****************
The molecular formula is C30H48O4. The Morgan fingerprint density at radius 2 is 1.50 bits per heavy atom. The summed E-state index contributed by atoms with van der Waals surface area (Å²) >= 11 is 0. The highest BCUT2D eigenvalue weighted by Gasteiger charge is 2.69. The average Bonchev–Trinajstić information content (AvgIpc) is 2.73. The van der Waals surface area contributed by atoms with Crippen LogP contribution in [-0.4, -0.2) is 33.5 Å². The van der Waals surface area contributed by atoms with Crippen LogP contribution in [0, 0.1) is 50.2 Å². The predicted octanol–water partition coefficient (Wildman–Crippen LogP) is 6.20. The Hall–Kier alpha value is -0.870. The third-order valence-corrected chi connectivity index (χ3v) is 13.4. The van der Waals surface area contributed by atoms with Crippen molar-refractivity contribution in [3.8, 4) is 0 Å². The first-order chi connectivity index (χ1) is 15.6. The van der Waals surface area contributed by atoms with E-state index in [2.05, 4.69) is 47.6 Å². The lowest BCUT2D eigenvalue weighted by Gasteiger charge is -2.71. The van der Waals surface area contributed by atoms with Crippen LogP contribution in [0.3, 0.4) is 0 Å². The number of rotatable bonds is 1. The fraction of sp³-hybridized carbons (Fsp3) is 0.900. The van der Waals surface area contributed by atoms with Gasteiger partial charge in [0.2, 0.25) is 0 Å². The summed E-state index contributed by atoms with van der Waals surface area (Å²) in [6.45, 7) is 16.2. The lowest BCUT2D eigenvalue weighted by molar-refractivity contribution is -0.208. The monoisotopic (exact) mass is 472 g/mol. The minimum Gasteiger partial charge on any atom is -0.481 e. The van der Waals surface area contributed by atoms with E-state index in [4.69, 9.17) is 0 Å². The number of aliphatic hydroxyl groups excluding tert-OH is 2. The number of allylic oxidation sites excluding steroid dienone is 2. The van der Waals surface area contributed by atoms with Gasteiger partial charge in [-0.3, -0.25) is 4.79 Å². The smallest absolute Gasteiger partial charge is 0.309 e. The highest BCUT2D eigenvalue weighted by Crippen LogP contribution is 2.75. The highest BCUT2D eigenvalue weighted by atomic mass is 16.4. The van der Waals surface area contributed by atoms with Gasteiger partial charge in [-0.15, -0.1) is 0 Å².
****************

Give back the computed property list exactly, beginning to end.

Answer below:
The molecular formula is C30H48O4. The Morgan fingerprint density at radius 2 is 1.50 bits per heavy atom. The summed E-state index contributed by atoms with van der Waals surface area (Å²) >= 11 is 0. The highest BCUT2D eigenvalue weighted by Gasteiger charge is 2.69. The average Bonchev–Trinajstić information content (AvgIpc) is 2.73. The van der Waals surface area contributed by atoms with Crippen LogP contribution in [-0.4, -0.2) is 33.5 Å². The van der Waals surface area contributed by atoms with Crippen LogP contribution in [0, 0.1) is 50.2 Å². The predicted octanol–water partition coefficient (Wildman–Crippen LogP) is 6.20. The Hall–Kier alpha value is -0.870. The third-order valence-corrected chi connectivity index (χ3v) is 13.4. The van der Waals surface area contributed by atoms with Crippen molar-refractivity contribution in [3.8, 4) is 0 Å². The first-order chi connectivity index (χ1) is 15.6. The van der Waals surface area contributed by atoms with E-state index in [2.05, 4.69) is 47.6 Å². The lowest BCUT2D eigenvalue weighted by Gasteiger charge is -2.71. The van der Waals surface area contributed by atoms with Crippen LogP contribution in [0.3, 0.4) is 0 Å². The number of rotatable bonds is 1. The fraction of sp³-hybridized carbons (Fsp3) is 0.900. The van der Waals surface area contributed by atoms with Gasteiger partial charge in [0.2, 0.25) is 0 Å². The summed E-state index contributed by atoms with van der Waals surface area (Å²) in [6.45, 7) is 16.2. The lowest BCUT2D eigenvalue weighted by molar-refractivity contribution is -0.208. The monoisotopic (exact) mass is 472 g/mol. The minimum Gasteiger partial charge on any atom is -0.481 e. The van der Waals surface area contributed by atoms with E-state index in [4.69, 9.17) is 0 Å². The number of aliphatic hydroxyl groups excluding tert-OH is 2. The number of allylic oxidation sites excluding steroid dienone is 2. The van der Waals surface area contributed by atoms with Gasteiger partial charge in [-0.3, -0.25) is 4.79 Å². The smallest absolute Gasteiger partial charge is 0.309 e. The highest BCUT2D eigenvalue weighted by Crippen LogP contribution is 2.75. The highest BCUT2D eigenvalue weighted by atomic mass is 16.4. The van der Waals surface area contributed by atoms with Gasteiger partial charge in [-0.15, -0.1) is 0 Å².